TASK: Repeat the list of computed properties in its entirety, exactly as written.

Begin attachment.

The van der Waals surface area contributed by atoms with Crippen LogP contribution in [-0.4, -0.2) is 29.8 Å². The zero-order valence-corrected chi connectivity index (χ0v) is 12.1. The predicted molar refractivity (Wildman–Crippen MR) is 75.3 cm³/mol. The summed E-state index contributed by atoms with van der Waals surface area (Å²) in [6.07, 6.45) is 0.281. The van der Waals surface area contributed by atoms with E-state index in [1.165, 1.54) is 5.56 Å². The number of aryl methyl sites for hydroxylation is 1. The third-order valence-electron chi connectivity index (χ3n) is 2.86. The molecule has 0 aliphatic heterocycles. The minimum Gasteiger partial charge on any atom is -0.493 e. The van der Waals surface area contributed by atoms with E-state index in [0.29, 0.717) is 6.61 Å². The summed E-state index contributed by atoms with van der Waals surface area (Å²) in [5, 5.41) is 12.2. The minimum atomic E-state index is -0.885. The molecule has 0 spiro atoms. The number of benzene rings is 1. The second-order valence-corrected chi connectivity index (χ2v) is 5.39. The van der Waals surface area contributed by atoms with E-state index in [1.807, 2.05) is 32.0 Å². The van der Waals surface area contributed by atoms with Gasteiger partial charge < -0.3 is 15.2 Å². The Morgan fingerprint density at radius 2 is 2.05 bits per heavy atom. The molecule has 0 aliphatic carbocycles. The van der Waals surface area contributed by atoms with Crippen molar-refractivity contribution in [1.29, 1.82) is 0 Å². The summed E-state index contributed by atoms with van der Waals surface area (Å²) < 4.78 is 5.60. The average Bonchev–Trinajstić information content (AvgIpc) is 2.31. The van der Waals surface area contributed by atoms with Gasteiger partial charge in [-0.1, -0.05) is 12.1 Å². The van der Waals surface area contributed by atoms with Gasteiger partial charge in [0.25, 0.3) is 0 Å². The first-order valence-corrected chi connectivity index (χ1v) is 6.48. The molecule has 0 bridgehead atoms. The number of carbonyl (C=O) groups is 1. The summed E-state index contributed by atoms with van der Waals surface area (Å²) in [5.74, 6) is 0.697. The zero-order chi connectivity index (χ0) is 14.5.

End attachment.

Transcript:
The van der Waals surface area contributed by atoms with Crippen LogP contribution in [-0.4, -0.2) is 29.8 Å². The zero-order valence-corrected chi connectivity index (χ0v) is 12.1. The predicted molar refractivity (Wildman–Crippen MR) is 75.3 cm³/mol. The summed E-state index contributed by atoms with van der Waals surface area (Å²) in [6.07, 6.45) is 0.281. The van der Waals surface area contributed by atoms with E-state index in [1.165, 1.54) is 5.56 Å². The number of aryl methyl sites for hydroxylation is 1. The third-order valence-electron chi connectivity index (χ3n) is 2.86. The molecule has 0 aliphatic heterocycles. The minimum Gasteiger partial charge on any atom is -0.493 e. The van der Waals surface area contributed by atoms with E-state index in [0.29, 0.717) is 6.61 Å². The summed E-state index contributed by atoms with van der Waals surface area (Å²) in [5, 5.41) is 12.2. The minimum atomic E-state index is -0.885. The molecule has 0 spiro atoms. The number of benzene rings is 1. The second-order valence-corrected chi connectivity index (χ2v) is 5.39. The van der Waals surface area contributed by atoms with E-state index in [1.807, 2.05) is 32.0 Å². The van der Waals surface area contributed by atoms with Gasteiger partial charge < -0.3 is 15.2 Å². The Morgan fingerprint density at radius 2 is 2.05 bits per heavy atom. The molecule has 0 aliphatic carbocycles. The van der Waals surface area contributed by atoms with Crippen molar-refractivity contribution in [1.29, 1.82) is 0 Å². The summed E-state index contributed by atoms with van der Waals surface area (Å²) < 4.78 is 5.60. The average Bonchev–Trinajstić information content (AvgIpc) is 2.31. The van der Waals surface area contributed by atoms with Gasteiger partial charge in [-0.1, -0.05) is 12.1 Å². The van der Waals surface area contributed by atoms with Gasteiger partial charge in [0.25, 0.3) is 0 Å². The first-order valence-corrected chi connectivity index (χ1v) is 6.48. The molecule has 0 bridgehead atoms. The number of carbonyl (C=O) groups is 1. The summed E-state index contributed by atoms with van der Waals surface area (Å²) in [5.74, 6) is 0.697. The zero-order chi connectivity index (χ0) is 14.5.